AV hits the headlines at Media City Bergen
A media hub in Bergen has integrated Panasonic projectors, professional displays and remote cameras into a newly built facility, housing some of Norway’s biggest broadcasters and newspapers.
Media City Bergen is the first of its kind in the Nordics, following the same model as Media City in Salford. Completed in 2017, it includes the television channels TV 2 and NRK and the media house Bergens Tidende. The University of Bergen also has a campus on site.
Panasonic technology was used extensively throughout the space, from displays for simple sign in to broadcast cameras for traffic and travel bulletins.
In addition to displays installed across shared meeting spaces, five interactive touch screens (TH-65BF1) with LED backlight flat panel displays to aid a simple sign in and welcome process. Protective glass provides extra security against impact.
Panasonic projector models were then installed for both practical and artistic purposes inside the building. The 30,000 lumens PT-RZ31K laser projector provides statement projections in the main entry vestibule and a 5,400 lumens laser projector (PT-RZ570) was installed for larger group meetings, within the canteen area.
NRK has installed four remote cameras (AW-HR130) inside its regional radio studio so that programmes can be broadcast live on the NRK website.
Regional travel bulletins are also broadcast live from Media City. A user operated travel desk is situated in the main NRK reception area, with the presenter able to adjust the camera position using a control panel to move the dolly. Panasonic remote cameras film the broadcast and bring external images live to a Panasonic display behind the presenter.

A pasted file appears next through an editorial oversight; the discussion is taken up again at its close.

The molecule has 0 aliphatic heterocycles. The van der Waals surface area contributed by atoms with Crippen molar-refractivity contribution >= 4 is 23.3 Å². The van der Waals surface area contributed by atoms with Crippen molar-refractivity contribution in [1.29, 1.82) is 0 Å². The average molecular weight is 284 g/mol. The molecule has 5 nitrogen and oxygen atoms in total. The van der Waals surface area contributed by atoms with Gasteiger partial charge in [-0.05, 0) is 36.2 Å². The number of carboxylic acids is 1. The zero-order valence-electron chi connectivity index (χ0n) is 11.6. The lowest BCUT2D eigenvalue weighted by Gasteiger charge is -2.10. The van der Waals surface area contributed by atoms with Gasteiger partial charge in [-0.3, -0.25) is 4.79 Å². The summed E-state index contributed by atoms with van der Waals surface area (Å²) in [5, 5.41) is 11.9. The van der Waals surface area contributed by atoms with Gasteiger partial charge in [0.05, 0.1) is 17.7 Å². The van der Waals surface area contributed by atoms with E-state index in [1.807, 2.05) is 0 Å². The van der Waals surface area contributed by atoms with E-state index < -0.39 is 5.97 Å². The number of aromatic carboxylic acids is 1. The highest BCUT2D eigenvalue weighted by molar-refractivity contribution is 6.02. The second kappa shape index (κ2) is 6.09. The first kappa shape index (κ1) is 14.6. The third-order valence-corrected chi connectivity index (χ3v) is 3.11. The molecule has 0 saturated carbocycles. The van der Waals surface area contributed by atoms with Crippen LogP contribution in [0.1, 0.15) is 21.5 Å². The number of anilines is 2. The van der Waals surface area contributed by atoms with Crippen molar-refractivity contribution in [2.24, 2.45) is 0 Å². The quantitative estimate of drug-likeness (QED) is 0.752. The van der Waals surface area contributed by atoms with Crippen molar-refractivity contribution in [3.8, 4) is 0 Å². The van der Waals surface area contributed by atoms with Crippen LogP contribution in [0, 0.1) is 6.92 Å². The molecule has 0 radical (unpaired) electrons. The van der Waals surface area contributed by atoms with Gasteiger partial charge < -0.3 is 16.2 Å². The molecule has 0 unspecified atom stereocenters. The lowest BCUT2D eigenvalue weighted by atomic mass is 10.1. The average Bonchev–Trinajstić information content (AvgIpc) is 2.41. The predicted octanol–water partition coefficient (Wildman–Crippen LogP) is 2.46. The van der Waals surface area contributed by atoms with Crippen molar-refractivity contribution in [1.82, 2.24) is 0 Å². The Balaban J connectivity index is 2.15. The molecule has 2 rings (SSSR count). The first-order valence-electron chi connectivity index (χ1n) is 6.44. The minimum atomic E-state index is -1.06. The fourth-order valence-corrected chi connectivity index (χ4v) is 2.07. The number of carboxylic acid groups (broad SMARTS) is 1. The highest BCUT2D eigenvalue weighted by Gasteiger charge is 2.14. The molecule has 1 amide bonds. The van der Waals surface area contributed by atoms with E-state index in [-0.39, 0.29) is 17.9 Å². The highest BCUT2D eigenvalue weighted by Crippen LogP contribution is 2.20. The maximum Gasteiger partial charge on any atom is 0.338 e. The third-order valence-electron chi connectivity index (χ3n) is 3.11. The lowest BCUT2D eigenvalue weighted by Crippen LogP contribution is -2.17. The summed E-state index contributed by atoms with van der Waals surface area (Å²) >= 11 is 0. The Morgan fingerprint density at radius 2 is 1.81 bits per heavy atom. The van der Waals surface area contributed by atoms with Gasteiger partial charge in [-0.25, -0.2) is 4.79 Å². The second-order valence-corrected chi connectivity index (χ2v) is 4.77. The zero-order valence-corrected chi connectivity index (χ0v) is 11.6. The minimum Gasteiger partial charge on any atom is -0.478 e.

“We have a AW-HR140 camera on the roof, so that the team can zoom in on known travel hotspots throughout the city. The broadcasts are user operated and filmed using an AW-HE130,” says Erling Johnsen, Technical Manager at NRK.
The HR140 is IP65 rated and offers resistance to wind speeds of up to 50 m/s without damage to the camera. Aluminium and other metal parts are coated to protect against salt damage.
Nine SpacePlayer™ hybrid lighting projectors are installed throughout the Bergens Tidende offices. These are used for wayfinding, signage and to create a more engaging work space.
Integrated by AV-Teknikk and Kinly, a total of 22 TH-49AF1 displays are installed in ceiling mounted brackets across both the sales and editorial floors. Incorporating a System on a Chip, the OpenPort PLATFORM™ display series is designed for commercial signage applications and features an Android™ and HTML5-based open source platform. There are a total of six casual meeting spaces, where comfortable, modern seating is matched with 42 inch TH-42AF1 displays for simple sharing of content and presentations.
The newspaper has also installed two nine screen video walls, one as a focal point within the editorial floor, with a second in a communal chill-out space.
Tormod Åsen said, “In the kitchen area we are using the SpacePlayer™ to project onto the floor, reminding staff to put their cups away at the end of the day. It’s obviously a more engaging way of doing that than having a piece of A4 paper taped to the cupboards.
To read the full case study, please visit: https://business.panasonic.co.uk/professional-camera/av-technology-is-th...
For more information, visit Panasonic Visual System Solutions: http://business.panasonic.co.uk/visual-system/